Yesterday Thom Shanker and Rick Gladstone reported in The New York Times that “Iran Fired on Military Drone in First Such Attack, U.S. Says.” This occurred five days before the election, and was only talked about by the Defense Department after news organizations had broken the story. Shanker and Gladstone write: “the failure to disclose a hostile encounter with Iran’s military at a time of increased international tensions over the disputed Iranian nuclear program — and five days before the American presidential election — raises questions for the Obama administration. Had the Iranian attack been disclosed before Election Day, it is likely to have been viewed in a political context — interpreted either as sign of the administration’s weakness or, conversely, as an opportunity for President Obama to demonstrate leadership.” Nuclear worries don’t cease just b/c the election is over. . . .
At Foreign Policy, William Burr writes in “How to Fight a Nuclear War” about President Jimmy Carter’s plans for the apocalypse:
With other recently declassified material, PD-59 shows that the United States was indeed preparing to fight a nuclear war, with the hope of enduring. To do this, it sought a nuclear force posture that ensured a “high degree of flexibility, enduring survivability, and adequate performance in the face of enemy actions.” If deterrence failed, the United States “must be capable of fighting successfully so that the adversary would not achieve his war aims and would suffer costs that are unacceptable.”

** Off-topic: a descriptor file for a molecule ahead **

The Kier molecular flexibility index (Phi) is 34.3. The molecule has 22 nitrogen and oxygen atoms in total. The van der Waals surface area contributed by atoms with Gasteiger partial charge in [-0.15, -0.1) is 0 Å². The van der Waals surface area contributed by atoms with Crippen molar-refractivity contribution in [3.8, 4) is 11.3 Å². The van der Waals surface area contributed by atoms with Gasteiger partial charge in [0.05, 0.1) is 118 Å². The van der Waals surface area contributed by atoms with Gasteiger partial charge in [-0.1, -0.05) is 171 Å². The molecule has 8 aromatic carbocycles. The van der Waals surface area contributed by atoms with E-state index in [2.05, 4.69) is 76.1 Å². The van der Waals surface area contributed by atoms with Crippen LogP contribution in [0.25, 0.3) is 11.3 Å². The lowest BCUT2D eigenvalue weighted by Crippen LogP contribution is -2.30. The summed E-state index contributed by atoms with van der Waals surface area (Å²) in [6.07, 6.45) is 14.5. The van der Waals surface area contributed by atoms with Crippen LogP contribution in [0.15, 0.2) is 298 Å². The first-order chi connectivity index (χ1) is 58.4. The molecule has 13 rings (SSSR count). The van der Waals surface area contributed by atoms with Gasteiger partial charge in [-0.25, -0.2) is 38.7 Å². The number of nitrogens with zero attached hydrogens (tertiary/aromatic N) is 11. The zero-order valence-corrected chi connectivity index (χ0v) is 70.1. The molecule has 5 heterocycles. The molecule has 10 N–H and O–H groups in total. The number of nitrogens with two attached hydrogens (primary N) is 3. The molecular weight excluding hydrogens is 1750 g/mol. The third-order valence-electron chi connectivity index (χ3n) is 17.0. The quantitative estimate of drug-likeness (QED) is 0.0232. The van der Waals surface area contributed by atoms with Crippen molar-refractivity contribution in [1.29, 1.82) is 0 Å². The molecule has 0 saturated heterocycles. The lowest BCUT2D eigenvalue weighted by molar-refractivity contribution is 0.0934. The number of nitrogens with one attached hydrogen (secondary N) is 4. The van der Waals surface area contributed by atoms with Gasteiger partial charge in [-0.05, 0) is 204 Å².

Perhaps even more remarkable than this guidance is the fact that, although the Obama administration is conducting a review of U.S. nuclear targeting guidance, key concepts behind PD-59 still drive U.S. policy to this day.